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According to journalist Joshua Prager via the New York Times, McCorvey died of heart failure while in an assisted-living home.
Since the historic ruling, the Times reports, an estimated 50 million legal abortions have been performed in the U.S. According to recent reports, abortion is at its lowest rate since the court’s decision.
But despite McCorvey’s iconic role in securing safe abortions for women, the court case shaped her life in a way celebrants of Roe v. Wade may not anticipate.
She was 22 when she began championing for abortions rights, and she was met with death threats and violence when she came out as Jane Roe a decade later.
Yet, she later said she didn’t much understand the pro-choice cause. She hadn’t read the affidavit she signed that went on to challenge Texas’s anti-abortion laws, she said, and later, she said she lied to lawyers about certain details of her pregnancy in regards to the case.
After a series of religious changes in life, McCorvey began advocating for the anti-abortion movement in the mid-’90s, with the last decades of her life dedicated to undoing the court’s decision bearing her pseudonym, testifying in Congress, and attacking President Barack Obama.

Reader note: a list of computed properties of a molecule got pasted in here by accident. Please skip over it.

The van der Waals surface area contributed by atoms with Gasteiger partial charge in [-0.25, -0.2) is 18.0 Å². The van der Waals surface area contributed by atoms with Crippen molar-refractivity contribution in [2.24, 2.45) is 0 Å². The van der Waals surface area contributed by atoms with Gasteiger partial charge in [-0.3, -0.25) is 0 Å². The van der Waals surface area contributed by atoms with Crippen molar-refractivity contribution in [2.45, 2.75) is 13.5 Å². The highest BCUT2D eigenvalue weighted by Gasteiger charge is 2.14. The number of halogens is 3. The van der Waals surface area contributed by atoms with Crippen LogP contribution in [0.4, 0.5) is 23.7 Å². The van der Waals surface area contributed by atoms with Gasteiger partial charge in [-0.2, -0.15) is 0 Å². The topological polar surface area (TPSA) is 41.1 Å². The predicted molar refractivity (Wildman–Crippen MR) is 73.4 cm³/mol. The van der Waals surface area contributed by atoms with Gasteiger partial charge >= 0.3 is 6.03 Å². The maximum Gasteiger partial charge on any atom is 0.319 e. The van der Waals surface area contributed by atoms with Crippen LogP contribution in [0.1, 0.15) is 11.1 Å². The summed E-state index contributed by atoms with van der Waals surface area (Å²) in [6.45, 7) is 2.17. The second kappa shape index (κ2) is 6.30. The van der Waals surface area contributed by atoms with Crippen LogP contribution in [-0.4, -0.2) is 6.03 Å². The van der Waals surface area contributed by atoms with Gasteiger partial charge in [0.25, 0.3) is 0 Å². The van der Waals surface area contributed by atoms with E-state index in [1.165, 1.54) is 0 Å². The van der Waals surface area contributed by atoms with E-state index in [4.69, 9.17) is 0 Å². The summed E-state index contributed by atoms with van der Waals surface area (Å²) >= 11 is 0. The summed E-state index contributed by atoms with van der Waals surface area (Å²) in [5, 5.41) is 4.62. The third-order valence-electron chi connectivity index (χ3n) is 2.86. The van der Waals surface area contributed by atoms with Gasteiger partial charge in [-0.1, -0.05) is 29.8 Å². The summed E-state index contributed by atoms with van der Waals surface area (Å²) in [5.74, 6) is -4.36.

“I wasn’t the wrong person to become Jane Roe,” McCorvey wrote in her 1994 book. “I wasn’t the right person to become Jane Roe. I was just the person who became Jane Roe, of Roe v. Wade. And my life story, warts and all, was a little piece of history.”
Read the full Times profile on McCorvey here.
Samantha Grasso is a former IRL staff writer for the Daily Dot with a reporting emphasis on immigration. Her work has appeared on Los Angeles Magazine, Death And Taxes, Revelist, Texts From Last Night, Austin Monthly, and she has previously contributed to Texas Monthly.